By practically every metric, NASA’s Mars Reconnaissance Orbiter (MRO) has been an incredible success. Launched on August 12, 2005, MRO has spent more than ten years orbiting the Red Planet, both as a science-gathering platform and as a communications relay for other Mars-based assets. In its science role, it has contributed to significant findings on the planet, and returns more science information from Mars in a single day than the weekly total of all other Mars missions.
Indeed, in the time it has been active in the Martian system, MRO has transmitted more than 264 terabits (33,000 gigabytes – more than 7,000 DVDs) of data, which is more than all other interplanetary missions — past and present — combined. Not only that, but it has done so at data rates ranging from less than 500 kilobits per second (Kbps) when Mars is at its furthest from Earth (approximately 250 million miles) to 4 megabits per second (Mbps) when the two planets are a “mere” 60 million miles apart.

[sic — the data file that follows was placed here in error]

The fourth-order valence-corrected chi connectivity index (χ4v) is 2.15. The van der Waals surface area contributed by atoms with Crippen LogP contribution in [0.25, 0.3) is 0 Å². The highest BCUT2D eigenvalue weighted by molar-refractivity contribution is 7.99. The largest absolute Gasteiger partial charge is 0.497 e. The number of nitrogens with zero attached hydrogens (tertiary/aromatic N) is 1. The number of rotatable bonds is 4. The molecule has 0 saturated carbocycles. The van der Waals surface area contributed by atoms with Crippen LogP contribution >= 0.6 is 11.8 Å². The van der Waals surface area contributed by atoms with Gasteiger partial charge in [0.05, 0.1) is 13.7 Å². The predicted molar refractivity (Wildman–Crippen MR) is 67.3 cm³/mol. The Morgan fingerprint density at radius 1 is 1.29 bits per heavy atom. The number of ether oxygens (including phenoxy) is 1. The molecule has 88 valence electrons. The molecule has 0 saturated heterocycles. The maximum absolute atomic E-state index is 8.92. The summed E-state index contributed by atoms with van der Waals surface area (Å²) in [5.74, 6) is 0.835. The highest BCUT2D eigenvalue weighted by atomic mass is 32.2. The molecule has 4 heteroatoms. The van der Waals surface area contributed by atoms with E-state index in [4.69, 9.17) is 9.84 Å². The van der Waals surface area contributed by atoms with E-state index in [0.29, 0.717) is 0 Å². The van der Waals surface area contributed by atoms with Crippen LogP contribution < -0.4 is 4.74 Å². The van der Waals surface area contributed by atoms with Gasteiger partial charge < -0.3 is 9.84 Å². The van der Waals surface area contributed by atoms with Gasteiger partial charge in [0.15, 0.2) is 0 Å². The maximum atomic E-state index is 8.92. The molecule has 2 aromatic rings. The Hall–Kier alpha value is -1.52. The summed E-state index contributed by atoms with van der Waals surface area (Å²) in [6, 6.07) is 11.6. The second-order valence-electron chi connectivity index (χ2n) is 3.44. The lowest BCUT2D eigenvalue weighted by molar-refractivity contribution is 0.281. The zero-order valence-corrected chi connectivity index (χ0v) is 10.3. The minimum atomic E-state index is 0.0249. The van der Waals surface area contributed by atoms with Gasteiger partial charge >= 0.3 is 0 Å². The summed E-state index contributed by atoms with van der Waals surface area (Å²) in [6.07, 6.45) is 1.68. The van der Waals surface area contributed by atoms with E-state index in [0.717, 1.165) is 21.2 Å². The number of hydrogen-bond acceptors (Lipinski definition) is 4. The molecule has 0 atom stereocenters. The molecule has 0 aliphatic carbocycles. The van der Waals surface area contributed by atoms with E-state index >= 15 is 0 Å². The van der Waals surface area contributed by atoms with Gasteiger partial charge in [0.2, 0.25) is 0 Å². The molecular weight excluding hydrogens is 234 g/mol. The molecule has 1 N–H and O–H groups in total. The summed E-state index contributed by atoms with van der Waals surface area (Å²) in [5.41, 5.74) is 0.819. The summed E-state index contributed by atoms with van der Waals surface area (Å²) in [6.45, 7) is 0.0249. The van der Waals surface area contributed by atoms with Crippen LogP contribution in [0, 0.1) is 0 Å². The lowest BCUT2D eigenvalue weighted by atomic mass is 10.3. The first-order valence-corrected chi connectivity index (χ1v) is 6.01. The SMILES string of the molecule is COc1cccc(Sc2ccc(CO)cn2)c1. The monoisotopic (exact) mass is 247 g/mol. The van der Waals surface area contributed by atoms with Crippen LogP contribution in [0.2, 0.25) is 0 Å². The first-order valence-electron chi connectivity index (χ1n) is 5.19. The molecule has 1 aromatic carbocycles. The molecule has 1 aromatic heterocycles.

In its role as a communications relay satellite, MRO has no equal in the Martian system. Its 10-foot diameter high-gain antenna, combined with the 100-watt X-band radio, makes for the perfect partner to relay critical telemetry and science data from other spacecraft in-system. Beyond the obvious benefit of having a large antenna with which to communicate with Earth, being able to use MRO’s comms assets can translate to inbound spacecraft needing smaller – and less massive – comms systems of their own. This mass savings may have a significant impact on the type of science instruments included on the spacecraft, or perhaps may allow for a great fuel load, thus extending the usable life of the craft. Read More →